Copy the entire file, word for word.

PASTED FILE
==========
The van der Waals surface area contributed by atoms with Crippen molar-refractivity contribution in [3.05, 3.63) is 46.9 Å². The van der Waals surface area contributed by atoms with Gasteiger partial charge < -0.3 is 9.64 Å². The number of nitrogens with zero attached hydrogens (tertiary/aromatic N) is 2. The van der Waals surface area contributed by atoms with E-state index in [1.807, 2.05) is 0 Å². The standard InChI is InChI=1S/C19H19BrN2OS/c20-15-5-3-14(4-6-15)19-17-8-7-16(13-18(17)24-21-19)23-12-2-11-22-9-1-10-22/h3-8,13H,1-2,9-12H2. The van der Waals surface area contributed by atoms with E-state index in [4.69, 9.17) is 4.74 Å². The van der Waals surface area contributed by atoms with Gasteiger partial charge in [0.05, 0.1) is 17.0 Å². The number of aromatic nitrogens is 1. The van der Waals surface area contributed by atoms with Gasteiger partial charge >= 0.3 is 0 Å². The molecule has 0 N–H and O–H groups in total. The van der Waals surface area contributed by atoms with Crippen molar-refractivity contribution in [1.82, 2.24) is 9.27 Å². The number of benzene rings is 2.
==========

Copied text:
The van der Waals surface area contributed by atoms with Crippen molar-refractivity contribution in [3.05, 3.63) is 46.9 Å². The van der Waals surface area contributed by atoms with Gasteiger partial charge < -0.3 is 9.64 Å². The number of nitrogens with zero attached hydrogens (tertiary/aromatic N) is 2. The van der Waals surface area contributed by atoms with E-state index in [1.807, 2.05) is 0 Å². The standard InChI is InChI=1S/C19H19BrN2OS/c20-15-5-3-14(4-6-15)19-17-8-7-16(13-18(17)24-21-19)23-12-2-11-22-9-1-10-22/h3-8,13H,1-2,9-12H2. The van der Waals surface area contributed by atoms with E-state index in [4.69, 9.17) is 4.74 Å². The van der Waals surface area contributed by atoms with Gasteiger partial charge in [0.05, 0.1) is 17.0 Å². The number of aromatic nitrogens is 1. The van der Waals surface area contributed by atoms with Gasteiger partial charge >= 0.3 is 0 Å². The molecule has 0 N–H and O–H groups in total. The van der Waals surface area contributed by atoms with Crippen molar-refractivity contribution in [1.82, 2.24) is 9.27 Å². The number of benzene rings is 2.